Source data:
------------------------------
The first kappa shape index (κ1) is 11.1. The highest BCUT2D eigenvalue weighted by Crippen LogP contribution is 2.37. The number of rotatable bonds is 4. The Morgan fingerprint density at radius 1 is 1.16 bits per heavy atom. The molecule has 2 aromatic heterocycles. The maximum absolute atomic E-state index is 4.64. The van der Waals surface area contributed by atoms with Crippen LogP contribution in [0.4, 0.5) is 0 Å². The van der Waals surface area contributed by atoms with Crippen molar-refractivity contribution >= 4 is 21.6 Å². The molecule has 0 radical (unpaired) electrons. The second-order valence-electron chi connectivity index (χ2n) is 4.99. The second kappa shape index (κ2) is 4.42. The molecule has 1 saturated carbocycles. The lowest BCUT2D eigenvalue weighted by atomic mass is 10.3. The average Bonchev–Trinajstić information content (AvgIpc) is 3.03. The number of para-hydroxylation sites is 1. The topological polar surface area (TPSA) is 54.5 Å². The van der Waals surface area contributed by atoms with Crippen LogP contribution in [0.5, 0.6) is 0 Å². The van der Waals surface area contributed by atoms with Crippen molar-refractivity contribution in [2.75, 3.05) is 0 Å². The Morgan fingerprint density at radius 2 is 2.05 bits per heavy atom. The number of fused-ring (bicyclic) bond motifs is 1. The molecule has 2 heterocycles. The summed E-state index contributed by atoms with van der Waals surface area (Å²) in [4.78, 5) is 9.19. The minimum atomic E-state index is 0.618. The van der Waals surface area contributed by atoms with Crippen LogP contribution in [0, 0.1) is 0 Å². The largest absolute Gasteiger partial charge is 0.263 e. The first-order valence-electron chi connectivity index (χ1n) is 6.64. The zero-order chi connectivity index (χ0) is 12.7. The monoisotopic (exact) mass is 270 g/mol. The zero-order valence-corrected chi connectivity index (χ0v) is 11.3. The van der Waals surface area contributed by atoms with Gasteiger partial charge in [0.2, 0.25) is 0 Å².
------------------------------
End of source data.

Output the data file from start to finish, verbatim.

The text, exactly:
The first kappa shape index (κ1) is 11.1. The highest BCUT2D eigenvalue weighted by Crippen LogP contribution is 2.37. The number of rotatable bonds is 4. The Morgan fingerprint density at radius 1 is 1.16 bits per heavy atom. The molecule has 2 aromatic heterocycles. The maximum absolute atomic E-state index is 4.64. The van der Waals surface area contributed by atoms with Crippen LogP contribution in [0.4, 0.5) is 0 Å². The van der Waals surface area contributed by atoms with Crippen molar-refractivity contribution >= 4 is 21.6 Å². The molecule has 0 radical (unpaired) electrons. The second-order valence-electron chi connectivity index (χ2n) is 4.99. The second kappa shape index (κ2) is 4.42. The molecule has 1 saturated carbocycles. The lowest BCUT2D eigenvalue weighted by atomic mass is 10.3. The average Bonchev–Trinajstić information content (AvgIpc) is 3.03. The number of para-hydroxylation sites is 1. The topological polar surface area (TPSA) is 54.5 Å². The van der Waals surface area contributed by atoms with Crippen LogP contribution in [0.5, 0.6) is 0 Å². The van der Waals surface area contributed by atoms with Crippen molar-refractivity contribution in [2.75, 3.05) is 0 Å². The Morgan fingerprint density at radius 2 is 2.05 bits per heavy atom. The number of fused-ring (bicyclic) bond motifs is 1. The molecule has 2 heterocycles. The summed E-state index contributed by atoms with van der Waals surface area (Å²) in [4.78, 5) is 9.19. The minimum atomic E-state index is 0.618. The van der Waals surface area contributed by atoms with Crippen LogP contribution in [0, 0.1) is 0 Å². The largest absolute Gasteiger partial charge is 0.263 e. The first-order valence-electron chi connectivity index (χ1n) is 6.64. The zero-order chi connectivity index (χ0) is 12.7. The monoisotopic (exact) mass is 270 g/mol. The zero-order valence-corrected chi connectivity index (χ0v) is 11.3. The van der Waals surface area contributed by atoms with Gasteiger partial charge in [0.2, 0.25) is 0 Å².